When I returned home in May of 2009, I walked into my pastor's office and asked him if we could engage in a sponsorship program through Children's HopeChest. He smiled and told me he had just been reading Isaiah and felt that we needed to do something more for orphans. I explained that I had just been on a vision trip with Children's HopeChest and had found an orphanage that would be perfect for us. We moved forward.
In October 2009 we launched the sponsorship program at EBC and approximately 35 kids were matched with sponsors at our church. I hung a bulletin board and sent out emails periodically, reminding the sponsors to write. I rarely received any response, except for the occasional question or complaint from someone who hadn't heard from their child.
Though Dirt was very supportive, he didn't really "get it". I was lonely and there were times where I cried out to God asking him to pick on someone else. I'm embarrassed to admit it, but I felt like I was carrying His burden for orphans around by myself and I wanted out. God had provided me with a network of Christian women across the country who had similar burdens for orphans and a passion to follow Jesus and I found solace in those long distance relationships. We emailed and prayed together over the phone, which was great - but I also longed for local fellowship. I prayed for my church to take our responsibility for orphans seriously and I boldly asked God to move the "spirit of adoption" through our church.
A year into the sponsorship program my pastor approached me about planning a trip to meet the kids. God assembled a team of 12 of us, including Dirt and Avery. In the months leading up to the trip I asked for volunteers to organize crafts and games, but no one raised their hand. Some of our team members would talk about their different missions experiences and I began to think that no one was really invested in this cause; maybe it was just going to be another stamp on their passports. I prayed and asked God to lay the burden to help on someone else's heart. Apparently He laid it on my pastor's heart because the next week at our meeting, he assigned tasks to different members of the team.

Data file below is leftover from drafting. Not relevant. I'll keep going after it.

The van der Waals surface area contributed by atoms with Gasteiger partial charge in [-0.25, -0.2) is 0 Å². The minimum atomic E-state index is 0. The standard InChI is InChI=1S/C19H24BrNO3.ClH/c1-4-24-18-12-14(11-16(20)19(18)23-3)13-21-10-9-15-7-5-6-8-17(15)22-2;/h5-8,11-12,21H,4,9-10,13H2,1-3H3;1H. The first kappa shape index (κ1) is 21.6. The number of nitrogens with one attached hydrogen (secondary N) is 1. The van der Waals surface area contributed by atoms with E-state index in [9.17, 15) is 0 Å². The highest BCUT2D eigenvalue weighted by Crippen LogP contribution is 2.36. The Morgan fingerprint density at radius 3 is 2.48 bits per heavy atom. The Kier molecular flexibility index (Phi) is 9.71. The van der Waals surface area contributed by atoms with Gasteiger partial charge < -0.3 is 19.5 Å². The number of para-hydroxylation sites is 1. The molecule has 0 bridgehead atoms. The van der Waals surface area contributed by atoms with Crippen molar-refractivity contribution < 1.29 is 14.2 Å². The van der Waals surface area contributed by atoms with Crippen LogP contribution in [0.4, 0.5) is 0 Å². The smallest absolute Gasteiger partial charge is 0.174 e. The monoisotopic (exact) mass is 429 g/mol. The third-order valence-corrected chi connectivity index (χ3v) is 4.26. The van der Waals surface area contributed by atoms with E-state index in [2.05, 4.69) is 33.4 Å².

Once we arrived in Ethiopia, I was done. Literally done. As in I didn't have to do anything else. At all. Um...I almost felt like I wasn't doing enough. I literally sat back all week and watched God break the hearts of these unsuspecting travelers. I saw God's passion for orphans sweep through the team in a way that I hadn't anticipated or imagined.
This was His Provision...for me.
I suppose it would be wrong for me to say that the kids didn't get anything from us; I know they did. I know it fills them with joy to have people love them, hold them, kiss them, look into their eyes and tell them that they love them - and mean it. I know that they see us as part of God's love and provision for them - both physically and spiritually. But what we gain from them is so much more.
These two (our pastor and his 8 year old sponsor daughter) - God is working it out for them to be together forever. Our pastor and his wife came home last week and immediately began the adoption process. (An amazing story for another day!)
..and of course, our church left behind it's legacy: a basketball hoop.
On our way home I asked our pastor if there was anything I could do to help prepare
for the service where we'd share the trip with the congregation and he told me that they were all set - other people had stepped up and were working on it.
When God calls you to something, He provides. 'Nuff said.